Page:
Exclusive — Trafalgar Founder: ‘Bad Pollsters’ Seek to Sway Race Outcomes

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    Cahaly, whose firm was one of the few to predict former President Donald Trump’s win in 2016, opined that attempting to manipulate race outcomes was a leading reason for polling being off ahead of the 2016, 2018, and 2020 elections.

    “Is the goal of the poll to reflect the electorate or is the goal of the poll to affect the electorate, and a lot of these guys are trying to affect it,” Cahaly said. “There’s no other explanation for how fundamentally bad they have been in 2016, 2018, 2020, and they still, these media companies and universities still have the same people doing it.”

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    Cahaly continued, “So if the failure doesn’t get you fired, then they’d fail, or was their goal to kind of create a narrative that their university or their media outlet was behind? Again, none of them got replaced. … You go, ‘Wait a minute, maybe they didn’t fail. Maybe we’re mistaken to think their goal is to get it right.’ So let’s let’s start by thinking that way.”

    The Trafalgar Group, a Georgia-based firm that earns a high A-minus rating from election analyst FiveThirtyEight, has become known for polling top battleground state races in a simplistic and brief style.

    Cahaly said that in addition to pollsters seeking to affect races, “long questionnaires,” which are the opposite of what Trafalgar uses, are an accuracy death knell.

    “One of the things that we think automatically skews your poll the wrong way … long questionnaires. These guys, they have this model, and it’s been passed down from generation to generation. They’ve written all their books about it, and they believe you have to ask these long questionnaires,” Cahaly said. “Well what I will tell you, in 2022, frankly, in 2016, people have lives. Nobody answers the phone and says, ‘Oh yeah, I’ll be glad to answer 45 questions,’ not normal people. The number one question we get is, ‘How long is this gonna take?’ … You lose normal people.”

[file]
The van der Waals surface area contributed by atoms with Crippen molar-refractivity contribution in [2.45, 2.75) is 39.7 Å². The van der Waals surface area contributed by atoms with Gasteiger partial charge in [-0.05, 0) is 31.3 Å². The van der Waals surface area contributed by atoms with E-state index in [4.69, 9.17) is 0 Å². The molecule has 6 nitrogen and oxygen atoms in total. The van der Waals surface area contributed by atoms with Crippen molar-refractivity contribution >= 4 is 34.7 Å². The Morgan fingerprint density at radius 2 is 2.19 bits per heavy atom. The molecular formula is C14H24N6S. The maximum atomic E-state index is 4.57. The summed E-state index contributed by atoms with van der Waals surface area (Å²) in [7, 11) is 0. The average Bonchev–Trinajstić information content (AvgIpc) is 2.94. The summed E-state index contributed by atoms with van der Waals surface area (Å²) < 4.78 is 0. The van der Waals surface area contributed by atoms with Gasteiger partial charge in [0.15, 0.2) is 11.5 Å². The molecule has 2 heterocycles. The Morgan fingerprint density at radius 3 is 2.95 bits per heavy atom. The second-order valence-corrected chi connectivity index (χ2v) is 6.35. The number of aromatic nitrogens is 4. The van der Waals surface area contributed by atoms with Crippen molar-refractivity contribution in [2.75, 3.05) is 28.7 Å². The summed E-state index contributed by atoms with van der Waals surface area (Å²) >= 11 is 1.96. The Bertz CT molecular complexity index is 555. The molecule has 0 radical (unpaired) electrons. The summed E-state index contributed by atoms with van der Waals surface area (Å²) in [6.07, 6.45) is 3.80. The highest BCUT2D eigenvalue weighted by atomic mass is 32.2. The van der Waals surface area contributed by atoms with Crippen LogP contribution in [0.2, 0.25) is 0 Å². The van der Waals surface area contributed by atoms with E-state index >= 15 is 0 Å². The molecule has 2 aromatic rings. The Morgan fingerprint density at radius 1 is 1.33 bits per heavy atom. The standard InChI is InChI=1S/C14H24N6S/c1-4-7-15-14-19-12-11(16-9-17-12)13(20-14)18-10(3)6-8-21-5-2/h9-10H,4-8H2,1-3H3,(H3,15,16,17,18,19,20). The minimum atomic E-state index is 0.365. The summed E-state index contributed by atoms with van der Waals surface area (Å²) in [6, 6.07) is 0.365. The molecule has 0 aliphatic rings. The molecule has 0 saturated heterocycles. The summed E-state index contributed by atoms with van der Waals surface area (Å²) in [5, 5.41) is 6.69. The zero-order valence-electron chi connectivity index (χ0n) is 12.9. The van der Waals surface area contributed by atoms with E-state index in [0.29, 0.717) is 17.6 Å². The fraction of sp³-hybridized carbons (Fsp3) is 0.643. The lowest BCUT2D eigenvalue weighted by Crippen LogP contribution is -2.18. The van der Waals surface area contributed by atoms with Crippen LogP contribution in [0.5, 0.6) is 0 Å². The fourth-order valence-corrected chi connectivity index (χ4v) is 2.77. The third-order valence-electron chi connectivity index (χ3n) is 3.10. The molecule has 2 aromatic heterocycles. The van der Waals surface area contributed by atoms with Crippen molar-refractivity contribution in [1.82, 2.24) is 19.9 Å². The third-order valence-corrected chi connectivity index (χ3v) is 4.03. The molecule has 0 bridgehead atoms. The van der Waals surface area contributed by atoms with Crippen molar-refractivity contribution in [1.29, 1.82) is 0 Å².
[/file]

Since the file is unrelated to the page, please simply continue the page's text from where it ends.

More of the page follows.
The poll responses are more limited with long questionnaires, Cahaly said, noting respondents end up being “people who care too much on the right or the left” or people who are bored.

    Cahaly said his firm also uses a number of channels for poll data collection, including text and email, which fit with “modern” lifestyles.

    Another mistake he sees pollsters making is “they don’t allow people ways to participate that meet their lifestyle, so this reliance on just live or automated calls– First of all, I’m not a big believer in automated because it’s pretty much just going to landlines,” Cahaly said, adding, “Tell me who still has landlines.”

    “The model is broken,” Cahaly concluded. “People are different than they’ve always been. They’re not sitting around the parlor waiting on the phone to ring to take a political survey.”

    Write to Ashley Oliver at [email protected]. Follow her on Twitter at @asholiver.

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